The latest in my series of “things I decided to watch after listening to Imaginary Worlds”, The Thief and the Cobbler is also the start of a new category of viewing for me – animated films that took decades to make. Seriously, if you think Nomura is taking his time with Kingdom Hearts III, then bear in mind that this film was in production for 29 years – and even then, the final version was, much like FFXV, an hastily cut together unfinished product.
In fact, by the time The Thief and the Cobbler was released – under the names The Princess and the Cobbler, and Arabian Knight – it had been pipped to the post by Disney’s Aladdin. Princess Jasmine, the Sultan, the Genie and Grand Vizier Jafar, all bear a striking resemblance to characters in The Thief and the Cobbler, but now a film started thirty years looked like it was the dodgy rip-off instead of the original.
I haven’t actually seen the commercial release versions of this film, although I am mildly curious about them. The version I saw is the ‘Recobbled Cut’, a mixture of finished animation and roughs from the ‘work print’, the aims to be as close to the original vision as possible.
The story takes place in a fictional Arabian kingdom known only as The Golden City, which is purportedly protected from harm by three golden balls atop its tallest minaret. The titular and nameless Thief sets his sights on acquiring said balls, and after much difficulty, he manages to claim them – seemingly dooming the city to fall to the ferocious One-Eye and his army. The city’s only hope now rests with the plucky Princess Yum-Yum, and the silent but dextrous cobbler Tack.
All in all, the story isn’t that much to write home about. The first half of the film does reasonably well at building up some tension – we know from the start that the precious golden balls are going to inevitably be stolen, so it’s just a question of when and how the deed will be done. Meanwhile, Tack’s adventures first lead him to inadvertently make an enemy of the scheming Grand Vizier, before he is saved by Princess Yum-Yum. Yum-Yum is a refreshingly spirited princess, who isn’t afraid to stand up for herself or berate her father for his interest in concubines. Tack, as a silent protagonist, is generally likeable, and Vincent Price puts in a good turn as Zigzag, the Grand Vizier. We can only hope that the greedy yet wordless yarmulke-wearing Thief is not meant to be a negative Jewish stereotype.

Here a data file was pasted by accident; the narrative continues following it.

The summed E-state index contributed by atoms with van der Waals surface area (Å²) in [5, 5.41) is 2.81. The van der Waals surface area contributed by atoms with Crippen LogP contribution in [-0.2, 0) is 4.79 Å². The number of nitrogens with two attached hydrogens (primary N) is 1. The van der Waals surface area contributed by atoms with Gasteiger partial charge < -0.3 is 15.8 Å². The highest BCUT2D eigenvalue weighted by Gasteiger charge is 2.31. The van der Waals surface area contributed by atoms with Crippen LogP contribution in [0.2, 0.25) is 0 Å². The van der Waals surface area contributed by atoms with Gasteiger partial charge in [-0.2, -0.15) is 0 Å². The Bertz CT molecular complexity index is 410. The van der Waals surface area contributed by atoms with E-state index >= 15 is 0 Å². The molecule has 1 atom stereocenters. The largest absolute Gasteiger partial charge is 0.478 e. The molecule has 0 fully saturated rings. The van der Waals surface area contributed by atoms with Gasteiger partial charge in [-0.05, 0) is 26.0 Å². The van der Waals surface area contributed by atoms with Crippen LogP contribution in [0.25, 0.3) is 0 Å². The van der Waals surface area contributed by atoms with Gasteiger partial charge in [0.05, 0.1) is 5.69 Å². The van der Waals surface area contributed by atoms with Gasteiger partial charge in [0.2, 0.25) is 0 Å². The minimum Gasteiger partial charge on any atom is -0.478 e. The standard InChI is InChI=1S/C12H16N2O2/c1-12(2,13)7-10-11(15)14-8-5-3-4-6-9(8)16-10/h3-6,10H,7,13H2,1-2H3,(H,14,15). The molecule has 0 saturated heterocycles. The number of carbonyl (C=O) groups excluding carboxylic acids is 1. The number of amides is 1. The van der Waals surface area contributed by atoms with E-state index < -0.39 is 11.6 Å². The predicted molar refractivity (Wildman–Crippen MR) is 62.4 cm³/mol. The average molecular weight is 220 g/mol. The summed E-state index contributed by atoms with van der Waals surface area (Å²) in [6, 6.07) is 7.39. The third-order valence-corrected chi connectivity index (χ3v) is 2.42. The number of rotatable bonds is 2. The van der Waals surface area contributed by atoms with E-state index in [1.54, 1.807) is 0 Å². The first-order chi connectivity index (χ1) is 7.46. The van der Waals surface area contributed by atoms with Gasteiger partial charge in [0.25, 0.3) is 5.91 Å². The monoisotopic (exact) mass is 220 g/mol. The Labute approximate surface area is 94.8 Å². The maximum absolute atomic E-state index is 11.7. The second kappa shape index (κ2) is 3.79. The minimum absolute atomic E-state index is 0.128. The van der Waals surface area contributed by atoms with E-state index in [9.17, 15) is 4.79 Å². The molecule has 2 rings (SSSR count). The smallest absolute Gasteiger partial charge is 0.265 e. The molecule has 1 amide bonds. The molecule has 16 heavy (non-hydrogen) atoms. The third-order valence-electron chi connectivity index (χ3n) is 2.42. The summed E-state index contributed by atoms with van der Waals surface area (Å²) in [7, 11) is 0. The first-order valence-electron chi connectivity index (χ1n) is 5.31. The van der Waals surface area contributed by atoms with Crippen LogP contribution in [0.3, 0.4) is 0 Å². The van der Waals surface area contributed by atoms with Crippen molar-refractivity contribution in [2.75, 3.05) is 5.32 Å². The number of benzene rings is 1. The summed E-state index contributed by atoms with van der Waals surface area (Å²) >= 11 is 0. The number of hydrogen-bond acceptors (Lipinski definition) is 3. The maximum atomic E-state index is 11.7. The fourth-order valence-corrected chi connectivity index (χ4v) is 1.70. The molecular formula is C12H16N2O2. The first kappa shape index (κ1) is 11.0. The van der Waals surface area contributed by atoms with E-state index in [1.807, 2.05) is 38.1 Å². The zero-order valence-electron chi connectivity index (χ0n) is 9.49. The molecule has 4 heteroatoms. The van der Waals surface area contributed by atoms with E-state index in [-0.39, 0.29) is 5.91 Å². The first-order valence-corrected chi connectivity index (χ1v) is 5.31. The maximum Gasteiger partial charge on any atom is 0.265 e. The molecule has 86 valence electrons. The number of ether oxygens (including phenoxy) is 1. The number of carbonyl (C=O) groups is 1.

Once the golden balls are stolen, it’s up to Tack and Yum-Yum to save the day, by heading into the desert to find the one person who might be able to help them, an old witch. After recruiting some brigands to their cause, Tack and Yum-Yum do indeed find the witch, who dispenses a single riddle by way of advice before destroying herself and her tower. This section definitely feels somewhat pointless and anticlimactic, although fortunately her advice does inspire Tack to fire a single tack into the invading army, causing a massive chain reaction that does indeed save the day. The destruction of the army is a massively over-the-top set piece that is simultaneously amazingly impressive and somewhat lengthy and drawn out. I still can’t decide whether I was amazed by it or just slightly bored.
Story aside, the real reason to admire The Thief and the Cobbler – and the reason why it took so long to never get finished – is the effort put into the animation. Richard Williams was nothing if not ambitious, aiming for 24 frames-per-second (as opposed to the usual twelve for animated features) of the most detailed and complex animation possible. In the parts of the film which have been finished to this standard, these efforts really stand out. There are fantastic settings and backdrops, filled with geometric shapes and patterns worthy of the Alhambra Palace. The characters have an amazing fluidity of motion that brings a richness to their actions. An early scene in which Tack cobbles in his sleep is both beautiful and memorable. It’s just a shame that we never got a completed film in this style.
The Thief and the Cobbler is a curious jewel. Though its commercial release seems unremarkable, the stretches of beautiful animation and the incredible story behind the film’s production makes it an experience worth seeking out.